Having NOTHING to do can be pure freedom. Joy. Exhilarating. One of my favorite comedians puts it perfectly here. Have you ever asked an adult their weekend plans, and they respond with "Nothing. Nothing at all."? They almost always have a smile on their face. No plans and no rules can be, well, the best. There are times however, when "doing nothing" ceases to scream "FREEDOM" and starts to yell an overwhelming, "OH NO WHAT AM I DOING." Let me explain the good and bad types of "nothing" and why the bad kind can overwhelm you into oblivion.
1. Relaxing and rejuvenating nothing: You've finally gotten a break from the rat race. You've gone vacation, or maybe just have a free weekend. Your body has officially flipped into "rest and digest" and is clearing toxins and mending broken parts. You're becoming more whole, and gaining health and mental clarity. This can even be achieved by short daily meditation. It's a very conscious, relaxing, rejuvenating type of nothing.
2. Physically disruptive nothing: You're sitting at a desk all day at a job you (maybe) remotely enjoy. You've netflix-binged PAST the point where you're actually paying attention. You're stuck in traffic. You're physically "doing nothing" that your body was created, or has evolved to do. Disruptive nothing often involves staring at a screen for hours with your shoulders slouched forward, i.e. long periods of technology use. So why does this kind of physical nothingness make your body freak out?
You have a brain (see?... Science is easy). Shooting out from your brain you have 12 special nerves called cranial nerves. These nerves are typically pretty short, traveling to your eyes, nose, tongue, stuff in your head, etc. You have a very special cranial nerve, that is very long and wandering: The Vagus Nerve. Not "Vegas" like where your friend's bachelorette party took a weird turn, and now you wince when any time you see a feather boa. It's pronounced the same way, but what we're really going for is vagabond --> homeless wanderer --> the wandering (long) vagus nerve.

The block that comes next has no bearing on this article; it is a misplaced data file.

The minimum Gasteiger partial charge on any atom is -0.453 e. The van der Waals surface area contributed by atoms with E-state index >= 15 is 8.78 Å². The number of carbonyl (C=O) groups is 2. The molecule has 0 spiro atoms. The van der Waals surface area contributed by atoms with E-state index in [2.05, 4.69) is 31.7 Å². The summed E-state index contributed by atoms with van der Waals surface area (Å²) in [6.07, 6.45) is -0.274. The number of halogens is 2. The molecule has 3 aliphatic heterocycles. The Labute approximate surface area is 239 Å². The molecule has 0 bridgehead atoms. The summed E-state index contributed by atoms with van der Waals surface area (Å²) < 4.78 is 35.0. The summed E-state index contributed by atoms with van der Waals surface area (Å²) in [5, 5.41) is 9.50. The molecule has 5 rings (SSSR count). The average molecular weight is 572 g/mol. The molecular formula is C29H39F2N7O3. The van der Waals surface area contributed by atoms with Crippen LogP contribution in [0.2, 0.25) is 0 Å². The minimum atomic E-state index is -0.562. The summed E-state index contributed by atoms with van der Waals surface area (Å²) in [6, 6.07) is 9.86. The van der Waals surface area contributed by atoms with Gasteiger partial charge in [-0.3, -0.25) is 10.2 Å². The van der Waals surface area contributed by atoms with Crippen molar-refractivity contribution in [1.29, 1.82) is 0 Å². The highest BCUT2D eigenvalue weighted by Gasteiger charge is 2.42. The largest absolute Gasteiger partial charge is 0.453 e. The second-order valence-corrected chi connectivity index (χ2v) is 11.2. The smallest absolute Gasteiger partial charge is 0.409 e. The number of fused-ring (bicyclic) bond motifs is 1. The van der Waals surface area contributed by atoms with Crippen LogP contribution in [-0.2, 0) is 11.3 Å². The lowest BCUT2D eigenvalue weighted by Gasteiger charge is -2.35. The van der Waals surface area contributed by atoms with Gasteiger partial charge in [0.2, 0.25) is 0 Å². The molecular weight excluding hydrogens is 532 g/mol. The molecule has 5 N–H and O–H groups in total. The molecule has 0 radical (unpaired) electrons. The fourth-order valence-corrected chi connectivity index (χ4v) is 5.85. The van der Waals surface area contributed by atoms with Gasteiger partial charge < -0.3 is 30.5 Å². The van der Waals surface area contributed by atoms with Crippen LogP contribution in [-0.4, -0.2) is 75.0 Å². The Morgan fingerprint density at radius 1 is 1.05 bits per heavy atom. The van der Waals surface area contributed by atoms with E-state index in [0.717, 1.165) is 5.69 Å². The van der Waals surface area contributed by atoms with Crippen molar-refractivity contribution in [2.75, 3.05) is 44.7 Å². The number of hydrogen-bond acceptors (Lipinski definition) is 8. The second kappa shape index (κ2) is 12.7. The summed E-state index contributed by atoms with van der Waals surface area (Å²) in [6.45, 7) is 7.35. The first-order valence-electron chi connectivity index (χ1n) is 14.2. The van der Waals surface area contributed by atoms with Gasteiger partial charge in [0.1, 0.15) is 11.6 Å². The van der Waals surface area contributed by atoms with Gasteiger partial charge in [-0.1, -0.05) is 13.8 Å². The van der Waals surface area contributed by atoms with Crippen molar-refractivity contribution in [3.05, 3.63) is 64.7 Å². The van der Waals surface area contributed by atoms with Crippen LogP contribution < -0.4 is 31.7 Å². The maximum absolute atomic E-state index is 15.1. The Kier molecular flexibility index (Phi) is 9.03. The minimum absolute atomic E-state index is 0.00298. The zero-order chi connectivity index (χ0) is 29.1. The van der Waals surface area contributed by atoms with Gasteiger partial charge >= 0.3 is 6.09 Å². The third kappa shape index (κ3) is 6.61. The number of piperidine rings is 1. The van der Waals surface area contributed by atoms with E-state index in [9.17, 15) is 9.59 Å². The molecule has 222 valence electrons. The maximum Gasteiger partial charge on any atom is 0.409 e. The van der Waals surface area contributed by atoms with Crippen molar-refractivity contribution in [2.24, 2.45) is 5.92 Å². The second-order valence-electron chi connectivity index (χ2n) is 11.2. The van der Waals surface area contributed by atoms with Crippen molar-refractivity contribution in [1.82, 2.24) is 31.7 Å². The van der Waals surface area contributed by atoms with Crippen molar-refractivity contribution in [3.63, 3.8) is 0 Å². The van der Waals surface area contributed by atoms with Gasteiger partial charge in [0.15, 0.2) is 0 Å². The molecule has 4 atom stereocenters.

Your vagus nerves hangs down off your brain like a string from a balloon. It has 3 parts:
This 3rd part is important because it tells your brain if you're in a safe situation, comfortable, supported, able to relax, or in danger. This part of the Vagus nerve decides "can I chill?" or "should I freak out?" A healthy body and healthy Vagus nerve will be able to digest food properly, remain calm in varying situations, tolerate loud noises and disruptions, and detox from harmful substances.
A weak or irritated vagus nerve leads to *danger alarms* going off at all the wrong times. This can cause emotional outbursts, poor digestion, strange breathing patterns, and that feeling of being ALL THE WAY OVERWHELMED. Life can seem a lot harder than it actually is when your Vagus nerve is on the fritz. Your brain can become frazzled, feel unsafe, uncomfortable, and on the defense, even when everything is fine!
You'd like to feel safe, comfortable, and calm... yes? You'd like to feel supported by your peers, friends, and family? Best to keep that vagus nerve happy and toned then!
This Vagus nerve is so important that researchers are considering a surgical solution. Studies on little mechanical Vagus nerve pacemakers have started as a possible therapy for those with mental health disorders. But that's not available yet, and sliiiiightly more invasive than going for a walk, adding key nutrition, and good friends, so let's start with those instead!